DSC runs using a TA Instrument Q200 differential scanning calorimeter (TA Instrument Inc., New Castle, DE, USA) were carried out to investigate the effect of CNPs on the glass transition temperature of the manufactured materials. Each scan was carried out under the nitrogen atmosphere (50 mL/min). To eliminate the thermal history, each sample (about 10 mg) was firstly heated from room temperature to 160 °C, which was followed by cooling down to 0 °C with 40 °C/min cooling rate. After maintaining at the isothermal condition for 5 min, the sample was heated to 160 °C at 10 °C/min. The glass transition temperature (Tg) was defined as the mid-point of the change in the heat capacity on the heat flow and temperature plots of the second scan.
2.9. Coefficient of Thermal Expansion (CTE) Tests
Thermal expansion measurements were performed on a TMA Q400 thermomechanical analyzer (TA Instrument Inc., New Castle, DE, USA) in the tensile mode. Specimens were 25 mm long and 3 mm wide with a 20-mm effective length between two grips. Measurements were conducted under a nitrogen gas flow from 0 to 30 °C with a heating rate of 0.5 °C/min. The CTE was evaluated in the temperature range from 10 to 30 °C. Five replicates were tested for each condition.
2.10. Mechanical Property Measurements
Dynamic mechanical analysis (DMA) of PMMA and CNP/PMMA composites was carried out with a dual-cantilever mode using a TA Q800 analyzer (TA Instrument Inc., New Castle, DE, USA). The measurements were performed from room temperature to 140 °C at a constant frequency of 1 Hz, a strain amplitude of 0.01%, and a heating rate of 2 °C/min. Three replicates with dimensions of 60 mm in length and 12 mm in width were tested for each type of composite. The storage moduli of CNP/PMMA composites at different CNPs loadings were analyzed
The tensile properties of PMMA and CNP/PMMA composites were measured using a universal mechanical testing machine (CMT 4204, SANS Inc., Shenzhen, China). The load cell capacity was 100 N. Each specimen was cut into a length of 50 mm and a width of 3 mm. The gauge length and loading rate were controlled at 30 mm and 1 mm/min, respectively. The reported tensile modulus and strength values were averages from five samples.
3. Results and Discussion
3.1. Morphology of CNPs
Figure 1a reveals that homogenized CNPs after treatment with 64 wt % H2SO4 followed by a HPH process were well-isolated and exhibited a rod-like structure (wider in the middle than at the ends), which is of a typical observation of well-dispersed CNPs in water. The average length and width of homogenized CNPs-64 were 152 ± 30 and 10 ± 3 nm, respectively. These values are consistent with those of previous reports [21,26,27] on cellulose nanocrystals. The individual nature of CNPs-48 after being subjected to the combined treatment of 48 wt% H2SO4 and homogenization was clearly observed in Figure 1b, where the CNPs-48 were oriented longitudinally in bundles. The average length and width of CNPs-48 were estimated to be 720 ± 210 and 19 ± 9 nm, respectively. Compared with the previously reported size of cellulose nanofibers produced from wood , the width of the obtained CNPs was similar, but their length was slightly shorter. The corresponding aspect ratios of CNPs-64 and CNPs-48 were 15.2 and 37.9, respectively.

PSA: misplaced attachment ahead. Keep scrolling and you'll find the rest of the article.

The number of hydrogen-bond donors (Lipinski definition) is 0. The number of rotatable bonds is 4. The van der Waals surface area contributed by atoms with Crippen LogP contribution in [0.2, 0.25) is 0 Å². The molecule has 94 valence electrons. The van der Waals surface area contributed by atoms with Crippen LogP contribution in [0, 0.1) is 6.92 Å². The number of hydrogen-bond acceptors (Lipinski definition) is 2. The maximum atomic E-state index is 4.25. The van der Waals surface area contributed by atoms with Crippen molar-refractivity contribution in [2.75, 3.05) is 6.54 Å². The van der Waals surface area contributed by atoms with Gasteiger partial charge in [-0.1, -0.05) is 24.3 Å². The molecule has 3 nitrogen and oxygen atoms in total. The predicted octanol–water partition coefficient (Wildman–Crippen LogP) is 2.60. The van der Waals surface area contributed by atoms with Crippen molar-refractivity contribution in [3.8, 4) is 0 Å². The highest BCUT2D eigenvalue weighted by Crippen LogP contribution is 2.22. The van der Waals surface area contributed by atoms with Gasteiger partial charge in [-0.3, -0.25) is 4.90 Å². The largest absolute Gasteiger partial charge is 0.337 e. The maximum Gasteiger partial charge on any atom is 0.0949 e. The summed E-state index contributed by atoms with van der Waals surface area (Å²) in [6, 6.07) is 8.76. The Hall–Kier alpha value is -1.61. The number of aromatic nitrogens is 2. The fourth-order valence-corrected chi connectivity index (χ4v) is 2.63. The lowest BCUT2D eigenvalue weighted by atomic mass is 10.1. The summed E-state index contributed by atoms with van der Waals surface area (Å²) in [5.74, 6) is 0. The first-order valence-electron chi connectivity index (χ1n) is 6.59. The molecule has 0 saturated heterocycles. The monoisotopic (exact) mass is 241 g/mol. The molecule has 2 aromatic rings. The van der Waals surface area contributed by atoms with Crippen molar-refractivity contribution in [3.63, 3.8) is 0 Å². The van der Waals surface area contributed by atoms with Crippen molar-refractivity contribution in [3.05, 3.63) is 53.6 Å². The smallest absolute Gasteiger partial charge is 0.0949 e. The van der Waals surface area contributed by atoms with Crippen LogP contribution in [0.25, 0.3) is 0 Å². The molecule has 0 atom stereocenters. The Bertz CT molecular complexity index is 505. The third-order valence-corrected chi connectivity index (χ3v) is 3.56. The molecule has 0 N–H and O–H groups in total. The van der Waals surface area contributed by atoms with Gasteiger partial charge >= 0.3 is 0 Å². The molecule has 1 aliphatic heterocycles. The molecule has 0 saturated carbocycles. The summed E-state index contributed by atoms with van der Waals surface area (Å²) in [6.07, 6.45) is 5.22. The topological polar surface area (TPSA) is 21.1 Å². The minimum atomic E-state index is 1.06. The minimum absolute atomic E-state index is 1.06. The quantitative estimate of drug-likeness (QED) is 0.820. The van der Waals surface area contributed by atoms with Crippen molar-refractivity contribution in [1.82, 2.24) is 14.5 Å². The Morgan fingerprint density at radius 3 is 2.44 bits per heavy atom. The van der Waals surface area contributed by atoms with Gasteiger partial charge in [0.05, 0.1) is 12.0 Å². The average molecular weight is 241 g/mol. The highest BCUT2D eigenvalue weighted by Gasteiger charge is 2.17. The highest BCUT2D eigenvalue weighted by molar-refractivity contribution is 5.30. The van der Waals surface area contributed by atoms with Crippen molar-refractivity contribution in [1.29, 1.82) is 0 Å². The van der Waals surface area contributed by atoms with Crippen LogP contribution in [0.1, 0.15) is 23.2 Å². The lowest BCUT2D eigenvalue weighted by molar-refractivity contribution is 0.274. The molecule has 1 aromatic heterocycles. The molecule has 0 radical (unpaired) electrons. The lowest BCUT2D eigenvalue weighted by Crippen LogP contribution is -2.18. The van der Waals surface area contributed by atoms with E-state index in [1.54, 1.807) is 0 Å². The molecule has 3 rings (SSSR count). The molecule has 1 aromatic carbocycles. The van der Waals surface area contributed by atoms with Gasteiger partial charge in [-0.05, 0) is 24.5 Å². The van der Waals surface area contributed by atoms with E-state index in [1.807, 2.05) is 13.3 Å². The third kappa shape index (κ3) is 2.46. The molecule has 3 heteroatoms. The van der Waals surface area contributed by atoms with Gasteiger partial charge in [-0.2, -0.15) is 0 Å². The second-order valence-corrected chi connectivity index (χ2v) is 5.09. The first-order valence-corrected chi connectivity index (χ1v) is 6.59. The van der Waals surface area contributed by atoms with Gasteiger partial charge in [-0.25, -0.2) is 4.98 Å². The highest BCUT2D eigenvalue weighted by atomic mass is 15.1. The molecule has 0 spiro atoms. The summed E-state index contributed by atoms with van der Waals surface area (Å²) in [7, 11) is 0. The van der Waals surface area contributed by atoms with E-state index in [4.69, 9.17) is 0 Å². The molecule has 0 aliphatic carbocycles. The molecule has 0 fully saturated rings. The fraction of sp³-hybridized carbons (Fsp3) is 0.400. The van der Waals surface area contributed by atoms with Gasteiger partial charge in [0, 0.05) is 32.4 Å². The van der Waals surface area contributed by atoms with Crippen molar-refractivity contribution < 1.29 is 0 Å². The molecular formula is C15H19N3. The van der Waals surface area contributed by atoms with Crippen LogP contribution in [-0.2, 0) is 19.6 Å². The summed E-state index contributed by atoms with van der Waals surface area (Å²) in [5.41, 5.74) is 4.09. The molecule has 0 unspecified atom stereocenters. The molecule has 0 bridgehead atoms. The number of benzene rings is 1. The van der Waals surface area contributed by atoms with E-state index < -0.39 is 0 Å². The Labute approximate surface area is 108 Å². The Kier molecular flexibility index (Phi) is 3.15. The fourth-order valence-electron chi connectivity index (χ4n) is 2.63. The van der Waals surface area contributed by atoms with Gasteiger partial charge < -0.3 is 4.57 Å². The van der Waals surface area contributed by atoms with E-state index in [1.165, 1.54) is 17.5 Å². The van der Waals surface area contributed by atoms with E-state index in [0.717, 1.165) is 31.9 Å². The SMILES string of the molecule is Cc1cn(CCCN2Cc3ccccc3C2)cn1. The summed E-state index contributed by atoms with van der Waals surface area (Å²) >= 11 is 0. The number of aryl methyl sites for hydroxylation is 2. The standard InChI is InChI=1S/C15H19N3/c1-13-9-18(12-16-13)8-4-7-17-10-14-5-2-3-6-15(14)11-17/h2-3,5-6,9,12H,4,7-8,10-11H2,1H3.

3.2. Composite Appearance and Optical Transmittance
Photographs of CNP/PMMA suspensions in DMF solvent and CNP/PMMA composite films placed on a background paper are presented in Figures 2 and 3, respectively. As shown in Figure 2, PMMA formed clear solution in DMF. With the addition of CNPs to the system at low loading levels (e.g., 5 wt% and 10 wt%), the suspension was still transparent, especially for CNPs-64/PMMA composite. Further increase of CNP loadings led to increasingly opalescent suspensions, which is particularly true for CNPs-48/PMMA system due to the larger particle size of CNPs-48 material.
At the 20 wt% CNP loading level, the appearance difference of the CNPs-64/PMMA and CNPs-48/PMMA suspensions was much more obvious. The pattern and letters in the background can be clearly seen through the manufactured films in Figure 3. Samples with increased CNP loadings became more opalescent. The CNP/PMMA nanocomposite with a loading level of CNPs-64 as high as 20 wt% still possessed moderate transparency.
The UV-vis transmittance spectra of pure PMMA and CNP/PMMA composite films at a visible wavelength range of 400 to 800 nm are shown in Figure 4. The CNPs loading had an influence on the optical transmittance for the CNP/PMMA nanocomposites, especially for CNPs-48/PMMA composite. The optical transmittance was reduced with increasing CNP loading for both CNPs-64/PMMA and CNPs-48/PMMA composites, probably due to the agglomeration of CNPs, especially at higher loading levels. CNPs-64/PMMA showed a significantly higher optical transmittance compared with the corresponding value for CNPs-48/PMMA at the same CNP loading. This phenomenon indicated that the optical properties of the CNP/PMMA nanocomposites were largely dependent on the difference in size and dispersion state of CNPs in the PMMA matrix.
3.3. WXRD Data